This page discusses the use of radiation therapy for the treatment of testicular cancer. For a thorough review of radiation therapy for cancer treatment, please see the radiation therapy treatment monograph .

Radiation therapy is the use of penetrating beams of high-energy waves or streams of particles called radiation to treat disease. Radiation therapy destroys the ability of cancer cells to grow and divide.

Radiation therapy is used to treat some cases of seminoma testicular cancer. It is not used to treat non-seminomas.

Radiation Therapy for Seminoma Testicular Cancer

External radiation therapy is used to treat seminoma testicular cancer. In external radiation therapy, rays are directed at the tumor from outside the body.

After surgery to remove the testicle, radiation therapy is frequently used in the management of seminomas that have spread, or are suspected to have spread, to lymph nodes in the pelvis or retroperitoneum (back of the abdomen). If the nodes are very enlarged, or if there has been spread to other parts of the body, then chemotherapy is typically recommended instead of radiation therapy.

Shortly after your surgery, you will come to the radiation oncology department for a procedure called simulation. This entails lying on a table in a room with a special x-ray machine. The doctor and therapist will put marks on your skin to set up the radiation beam.

Each radiation treatment takes only a few minutes. Treatments are typically given five days per week for four to five weeks. Your scrotum, with the remaining testicle, may be placed into a lead device called a “clamshell.” This is designed to protect your other testicle from radiation and, as much as possible, preserve your fertility.

Because a substantial percentage of your pelvis and abdomen will be radiated, you may develop some nausea and vomiting. Your doctor can give you medication beforehand to help with this.


Following orchiectomy, Stage I seminoma patients experience over a 90% cure rate with radiation therapy to the retroperitoneal and pelvic lymph nodes. Even those whose cancer recurs after radiation can often be cured with chemotherapy, leading to an overall cure rate of about 98%.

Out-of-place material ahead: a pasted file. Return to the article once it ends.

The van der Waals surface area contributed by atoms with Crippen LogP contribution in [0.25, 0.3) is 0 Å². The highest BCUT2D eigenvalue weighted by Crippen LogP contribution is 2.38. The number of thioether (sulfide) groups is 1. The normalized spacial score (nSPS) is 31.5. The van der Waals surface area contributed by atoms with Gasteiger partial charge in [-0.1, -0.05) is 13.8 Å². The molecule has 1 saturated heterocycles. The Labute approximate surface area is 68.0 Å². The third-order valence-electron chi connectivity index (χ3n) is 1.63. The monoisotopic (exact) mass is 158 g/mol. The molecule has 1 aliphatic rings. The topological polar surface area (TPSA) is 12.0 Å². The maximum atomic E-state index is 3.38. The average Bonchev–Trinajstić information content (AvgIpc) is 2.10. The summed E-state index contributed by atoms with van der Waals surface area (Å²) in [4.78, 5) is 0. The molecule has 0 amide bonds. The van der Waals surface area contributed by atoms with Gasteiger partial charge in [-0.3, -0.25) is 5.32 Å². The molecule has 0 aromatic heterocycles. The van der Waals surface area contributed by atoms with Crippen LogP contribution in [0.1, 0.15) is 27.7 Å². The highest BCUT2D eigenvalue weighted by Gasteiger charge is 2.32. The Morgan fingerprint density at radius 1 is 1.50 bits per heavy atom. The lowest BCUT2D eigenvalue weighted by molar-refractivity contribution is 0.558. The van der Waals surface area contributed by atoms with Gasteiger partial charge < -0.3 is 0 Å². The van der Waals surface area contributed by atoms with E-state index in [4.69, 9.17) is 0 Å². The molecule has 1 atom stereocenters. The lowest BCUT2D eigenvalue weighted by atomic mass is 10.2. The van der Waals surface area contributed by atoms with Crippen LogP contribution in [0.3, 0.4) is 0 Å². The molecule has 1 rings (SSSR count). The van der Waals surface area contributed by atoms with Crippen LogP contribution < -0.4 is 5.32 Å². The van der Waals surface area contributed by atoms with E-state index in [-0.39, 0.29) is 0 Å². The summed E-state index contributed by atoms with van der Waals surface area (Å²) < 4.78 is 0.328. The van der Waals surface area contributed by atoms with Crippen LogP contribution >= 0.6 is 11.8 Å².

Stage IIA and IIB seminoma patients are cured by radiation therapy 80% to 90% of the time. Again, even if there is a recurrence after radiation therapy, the disease can often be cured with chemotherapy.

Patients with stage IIC or III seminoma are usually treated with chemotherapy rather than radiation therapy.

Side Effects and Possible Complications

Nausea is a common side effect of abdominal radiation. It may be prevented or minimized with appropriate medication [See Managing the Side Effects of Cancer and Cancer Treatment ]. Diarrhea may occur in a small percentage of patients. Fatigue is a common side effect of radiation therapy.

Radiation is known to cause cancer, and there is an increased risk of other types of cancer in men who have received radiation therapy for testicular cancer. These other cancers typically occur many years after treatment, and the risk is small.

Post-treatment Care

Although the chance of the cancer recurring is relatively low after radiation therapy for stage I and II seminoma, regular follow-up is essential. If the disease does recur, it is still curable with further treatment, and the chances of cure are higher with early detection. The follow-up schedule and tests will depend on the stage of your cancer.

When to Contact Your Health Care Provider

Contact your health care provider if you:

  • Develop side effects from the treatment
  • Develop new or unusual symptoms
  • Notice that your skin is red, blistered, or swollen